Now SeaOrbiter has received funding the challenge of building it can start. Rougerie expects construction to take two years, so by 2016 we could be following the launch of this remarkable vessel.


Images courtesy of SeaOrbiter.


Supersonic passenger plane to use giant screens instead of windows

Passengers on long haul flights often while away the hours starring aimlessly out the windows at the passing scenery however, the group behind the world’s first commercial supersonic plane have decided it is best if they do without windows.

Instead Spike Aerospace has decided to use giant screens inside the passenger cabin which will show what is happening outside the plane.

It says that removing windows will reduce the challenges in designing and constructing the aeroplanes fuselage. Windows require extra support and add to the number of parts that are needed as well as the overall weight of the plane.

Also a smoother outer skin of the plane will help to reduce the drag when flying at high speeds.

In a post on its website Spike Aerospace say: “The interior walls will be covered with a thin display screens embedded into the wall. Cameras surrounding the entire aircraft will construct breathtaking panoramic views displayed on the cabin screens.”

Passengers will be allowed to dim the screens if they want to sleep or be able to change it to any number of images stored in the plane’s system.

This could cause problems for those wanting to sleep when others are working or wanting to eat. It’s not worth considering how uninspiring the plane will be if the screens break.

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The new supersonic jet will allow passengers to reach destinations in half the time it currently takes, the company claims. It says flying from New York to London will take three-four hours instead of the six-seven hours it currently takes and it says LA to Tokyo will take eight hours instead of 14-16.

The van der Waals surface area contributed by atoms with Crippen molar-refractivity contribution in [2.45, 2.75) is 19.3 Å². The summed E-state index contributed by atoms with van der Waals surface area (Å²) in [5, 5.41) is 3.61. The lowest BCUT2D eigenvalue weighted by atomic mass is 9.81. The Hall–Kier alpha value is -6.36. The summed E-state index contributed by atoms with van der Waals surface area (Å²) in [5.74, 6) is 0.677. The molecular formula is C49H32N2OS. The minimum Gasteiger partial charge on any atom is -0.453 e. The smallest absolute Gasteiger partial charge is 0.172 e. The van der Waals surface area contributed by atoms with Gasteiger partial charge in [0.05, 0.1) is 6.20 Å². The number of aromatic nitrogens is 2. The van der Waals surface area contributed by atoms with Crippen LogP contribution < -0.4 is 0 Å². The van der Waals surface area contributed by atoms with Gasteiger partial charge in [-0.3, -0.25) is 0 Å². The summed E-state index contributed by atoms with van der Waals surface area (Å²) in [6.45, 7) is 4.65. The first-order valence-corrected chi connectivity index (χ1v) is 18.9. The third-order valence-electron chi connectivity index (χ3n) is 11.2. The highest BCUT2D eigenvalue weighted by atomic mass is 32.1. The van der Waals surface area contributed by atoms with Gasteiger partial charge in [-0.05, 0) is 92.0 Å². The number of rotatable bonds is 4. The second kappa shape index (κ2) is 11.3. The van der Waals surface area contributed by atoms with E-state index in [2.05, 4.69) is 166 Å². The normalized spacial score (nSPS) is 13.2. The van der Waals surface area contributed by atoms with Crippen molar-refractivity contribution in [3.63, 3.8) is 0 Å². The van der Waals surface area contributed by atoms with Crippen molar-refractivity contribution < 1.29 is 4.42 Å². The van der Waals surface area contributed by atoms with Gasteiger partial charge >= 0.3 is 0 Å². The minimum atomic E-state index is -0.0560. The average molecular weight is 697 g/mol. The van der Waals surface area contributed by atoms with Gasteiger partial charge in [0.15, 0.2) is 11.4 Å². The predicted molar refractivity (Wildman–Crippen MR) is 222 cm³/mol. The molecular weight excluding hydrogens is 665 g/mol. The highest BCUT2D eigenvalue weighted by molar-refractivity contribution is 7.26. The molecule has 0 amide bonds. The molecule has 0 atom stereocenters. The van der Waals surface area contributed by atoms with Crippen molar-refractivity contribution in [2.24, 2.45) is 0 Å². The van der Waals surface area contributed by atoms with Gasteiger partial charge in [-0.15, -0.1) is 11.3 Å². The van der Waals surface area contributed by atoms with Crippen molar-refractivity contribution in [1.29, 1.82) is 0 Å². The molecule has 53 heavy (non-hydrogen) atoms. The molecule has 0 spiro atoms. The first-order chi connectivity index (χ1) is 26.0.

At present commercial airliners fly at speeds of around 567mph, but the planned Spike S-512 plane is targeting speeds of 1,060-1,200mph for its slights.

The company say: “We expect the first customers for the jet will be businesses and their management teams that need to manage global operations more efficiently.

“They will be able to reach destinations faster, evaluate more opportunities and have a bigger impact on their enterprises.”

In short, the jet is being designed for the select few on corporate accounts who will be able to afford the flight costs in the initial stages.

But it appears virtual environments aren’t only going to be used for the super wealthy as only weeks ago cruise ship company Royal Caribbean announced its latest cruise shop would play host to ‘virtual balconies’ for those in the worst rooms.

The ship company intends that virtual balconies will comprise of an 80-inch LED screen on the wall of 373 rooms in its latest boat, the Quantum of the Seas.

If the company’s images are to be believed sea-goers will be able to enjoy the best views around the boat without having to put up with sea air or, if caught in a storm be able to change their view to that of a sunny day.


Image courtesy of Spike Aerospace.